authorized, i. 681, by way of judicial trial of right, by Consistencies of bodies how divers, i. 180.
Consistory at Rome, whereof it consists, i. 354, performs
some proceedings therein give offence to the king, 76, Constable, his office, i. 571, was settled by William the
whether the high constable was ab origine, ib. by whom
to be in estate, ib. their office, ib. their authority, ib. ct
whom they are punishable, ib. their oath, 650, their office
ritable uses, 722, suits thereupon how to proceed, ib. of Constable, Sir John, ii. 219.
Constantine the Great, what he said of Trajan, i. 319,671,
St. Peter's patrimony, 320, what fatal to him, 276.
of it, i. 669, what points chiefly to be minded in the re- Consumptions, i. 92, in what airs recovered, 193.
Contempt causes and gives an edge to anger, i. 306.
574, its institution and design, ib. its jurisdiction, 716. Continuity, solution of it, causes putrefaction, i. 122.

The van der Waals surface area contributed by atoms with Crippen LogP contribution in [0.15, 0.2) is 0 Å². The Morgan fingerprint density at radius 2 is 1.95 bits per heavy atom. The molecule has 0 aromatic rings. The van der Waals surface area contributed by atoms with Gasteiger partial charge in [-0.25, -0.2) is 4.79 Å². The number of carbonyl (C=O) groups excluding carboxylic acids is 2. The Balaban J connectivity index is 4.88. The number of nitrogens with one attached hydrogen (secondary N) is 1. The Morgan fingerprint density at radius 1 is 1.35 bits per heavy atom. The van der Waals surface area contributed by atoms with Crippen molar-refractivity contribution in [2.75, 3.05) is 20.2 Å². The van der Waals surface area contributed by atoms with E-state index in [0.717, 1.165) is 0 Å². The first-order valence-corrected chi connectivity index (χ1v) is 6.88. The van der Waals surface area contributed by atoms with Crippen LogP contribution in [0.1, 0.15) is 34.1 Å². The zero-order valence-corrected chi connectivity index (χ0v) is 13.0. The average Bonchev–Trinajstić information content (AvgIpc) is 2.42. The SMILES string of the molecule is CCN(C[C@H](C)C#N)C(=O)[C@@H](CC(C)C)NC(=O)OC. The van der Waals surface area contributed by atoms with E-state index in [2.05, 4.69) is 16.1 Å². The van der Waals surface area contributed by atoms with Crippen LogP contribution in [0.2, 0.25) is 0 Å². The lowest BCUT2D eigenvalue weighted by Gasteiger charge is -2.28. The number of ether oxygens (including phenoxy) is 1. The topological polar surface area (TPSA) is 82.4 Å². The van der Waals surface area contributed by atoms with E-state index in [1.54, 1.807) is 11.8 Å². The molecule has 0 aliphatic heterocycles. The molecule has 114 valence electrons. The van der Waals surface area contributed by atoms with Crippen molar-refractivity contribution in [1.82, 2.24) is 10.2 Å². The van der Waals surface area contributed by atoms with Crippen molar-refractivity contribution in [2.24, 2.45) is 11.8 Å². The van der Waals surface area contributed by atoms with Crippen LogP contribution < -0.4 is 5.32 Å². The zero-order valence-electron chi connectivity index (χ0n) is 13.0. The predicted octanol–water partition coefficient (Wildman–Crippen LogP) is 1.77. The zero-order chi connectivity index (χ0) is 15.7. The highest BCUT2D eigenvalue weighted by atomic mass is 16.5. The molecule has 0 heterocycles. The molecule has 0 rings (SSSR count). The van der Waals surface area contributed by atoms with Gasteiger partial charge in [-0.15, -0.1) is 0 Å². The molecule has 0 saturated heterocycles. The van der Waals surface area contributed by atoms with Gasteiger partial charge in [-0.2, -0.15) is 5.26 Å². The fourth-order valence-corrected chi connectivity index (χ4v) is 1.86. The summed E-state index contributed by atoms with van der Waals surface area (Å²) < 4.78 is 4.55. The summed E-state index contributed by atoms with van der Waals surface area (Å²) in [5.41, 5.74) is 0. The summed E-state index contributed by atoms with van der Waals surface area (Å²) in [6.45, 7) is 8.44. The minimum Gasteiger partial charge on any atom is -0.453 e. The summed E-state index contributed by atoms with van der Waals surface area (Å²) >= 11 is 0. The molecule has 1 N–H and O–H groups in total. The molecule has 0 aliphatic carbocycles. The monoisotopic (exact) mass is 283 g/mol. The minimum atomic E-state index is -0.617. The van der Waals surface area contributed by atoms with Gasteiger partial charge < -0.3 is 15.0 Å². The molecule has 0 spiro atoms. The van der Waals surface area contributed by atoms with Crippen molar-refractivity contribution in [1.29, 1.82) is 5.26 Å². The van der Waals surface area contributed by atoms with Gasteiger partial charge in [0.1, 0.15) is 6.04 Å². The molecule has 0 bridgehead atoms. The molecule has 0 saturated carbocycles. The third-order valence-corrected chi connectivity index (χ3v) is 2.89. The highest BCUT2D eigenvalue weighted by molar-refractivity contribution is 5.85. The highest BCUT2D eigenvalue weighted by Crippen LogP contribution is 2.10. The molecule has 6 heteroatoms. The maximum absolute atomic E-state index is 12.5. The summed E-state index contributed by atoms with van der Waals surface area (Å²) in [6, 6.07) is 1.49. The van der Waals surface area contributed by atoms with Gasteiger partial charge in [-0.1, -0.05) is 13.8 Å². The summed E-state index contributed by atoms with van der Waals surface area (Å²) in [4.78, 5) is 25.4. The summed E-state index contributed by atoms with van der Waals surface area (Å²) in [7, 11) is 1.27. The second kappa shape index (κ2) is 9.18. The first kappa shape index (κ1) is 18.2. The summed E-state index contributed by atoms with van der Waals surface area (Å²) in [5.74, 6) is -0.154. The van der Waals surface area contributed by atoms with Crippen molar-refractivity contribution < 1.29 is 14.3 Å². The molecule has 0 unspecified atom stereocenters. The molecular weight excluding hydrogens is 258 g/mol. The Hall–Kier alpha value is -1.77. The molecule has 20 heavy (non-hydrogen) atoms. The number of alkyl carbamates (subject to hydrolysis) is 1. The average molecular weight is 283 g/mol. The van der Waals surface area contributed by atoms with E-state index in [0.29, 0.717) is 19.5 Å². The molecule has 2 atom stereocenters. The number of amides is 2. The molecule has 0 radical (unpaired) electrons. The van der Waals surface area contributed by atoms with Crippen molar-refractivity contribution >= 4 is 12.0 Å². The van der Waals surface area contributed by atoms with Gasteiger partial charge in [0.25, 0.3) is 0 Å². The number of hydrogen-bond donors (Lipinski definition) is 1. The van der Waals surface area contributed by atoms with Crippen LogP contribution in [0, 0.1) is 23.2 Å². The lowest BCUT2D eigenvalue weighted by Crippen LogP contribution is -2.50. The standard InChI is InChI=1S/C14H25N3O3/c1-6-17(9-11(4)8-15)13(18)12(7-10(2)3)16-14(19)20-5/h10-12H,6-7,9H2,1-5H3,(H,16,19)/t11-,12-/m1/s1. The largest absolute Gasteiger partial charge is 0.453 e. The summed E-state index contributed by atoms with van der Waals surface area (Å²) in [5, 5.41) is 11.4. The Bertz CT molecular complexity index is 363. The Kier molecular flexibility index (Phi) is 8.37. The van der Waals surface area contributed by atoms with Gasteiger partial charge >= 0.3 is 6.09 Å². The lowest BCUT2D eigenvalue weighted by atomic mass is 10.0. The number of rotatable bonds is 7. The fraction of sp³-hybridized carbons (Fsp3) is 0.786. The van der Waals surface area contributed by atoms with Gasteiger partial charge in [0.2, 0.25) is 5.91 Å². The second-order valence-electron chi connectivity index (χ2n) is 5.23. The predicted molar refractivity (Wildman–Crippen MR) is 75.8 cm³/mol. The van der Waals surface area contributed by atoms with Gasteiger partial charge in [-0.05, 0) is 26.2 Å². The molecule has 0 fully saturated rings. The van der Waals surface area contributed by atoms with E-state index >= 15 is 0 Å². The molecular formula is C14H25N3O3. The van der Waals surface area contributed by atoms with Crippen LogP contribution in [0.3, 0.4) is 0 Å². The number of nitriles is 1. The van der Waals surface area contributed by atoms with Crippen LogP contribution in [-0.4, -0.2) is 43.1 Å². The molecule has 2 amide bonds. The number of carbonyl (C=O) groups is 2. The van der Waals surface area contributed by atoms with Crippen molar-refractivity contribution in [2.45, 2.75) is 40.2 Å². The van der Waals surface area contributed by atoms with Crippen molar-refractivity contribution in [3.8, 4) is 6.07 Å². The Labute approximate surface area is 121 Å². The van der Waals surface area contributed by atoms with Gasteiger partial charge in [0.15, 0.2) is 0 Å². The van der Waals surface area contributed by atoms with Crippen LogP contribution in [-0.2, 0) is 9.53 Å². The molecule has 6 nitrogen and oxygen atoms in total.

making a lease of the thing contracted for, i. 565.
i. 88, of the eye, 185.
controversies proposed, 496, are to be expected, 343,
ters, ib. by what means they are easily prevented, 344,
are carried on amongst us with great indecency, 345,
83, not hitherto inquired, ib. worketh first in round, blame in these matters, ib. the occasions of them, ib.
in these controversies, 347, should not be discussed be.
fore the people, 350, few are qualified enough to judge of
Conversation, some observations relating thereto, i. 334.
Converts to the reformed religion, a proposal for making a
receptacle to encourage them, i. 496.
fee, in tail, for life, for years, i. 581, of lands is made six
ways; by feoffment, by fine, by recovery, by use, by
covenant, by will, 583, 584, these ways are all explain-
ing the king to treat of a composition for wards and ban, ii. 251, to lord viscount St. Alban, 252, wishes that
lord well, 260.
Copies in chancery, how to be regulated, i. 720.
cords and precedents, i. 715.
Coppice-woods bastened in their growth, i. 133.
Copyholders, their original, with several other things re-
lating to them, i. 579.
Coral participates of the nature of plants and metals, i. 150. Cox, Sir Richard, ii. 165 note .
Coral much found on the south-west of Sicily, 172, its Crafty cowards like the arrow flying in the dark, i. 264.
Cranfield, Sir Lionel, some account of him. ii. 101 note .
Crassus wept for the death of a fish, i. 323, defeated by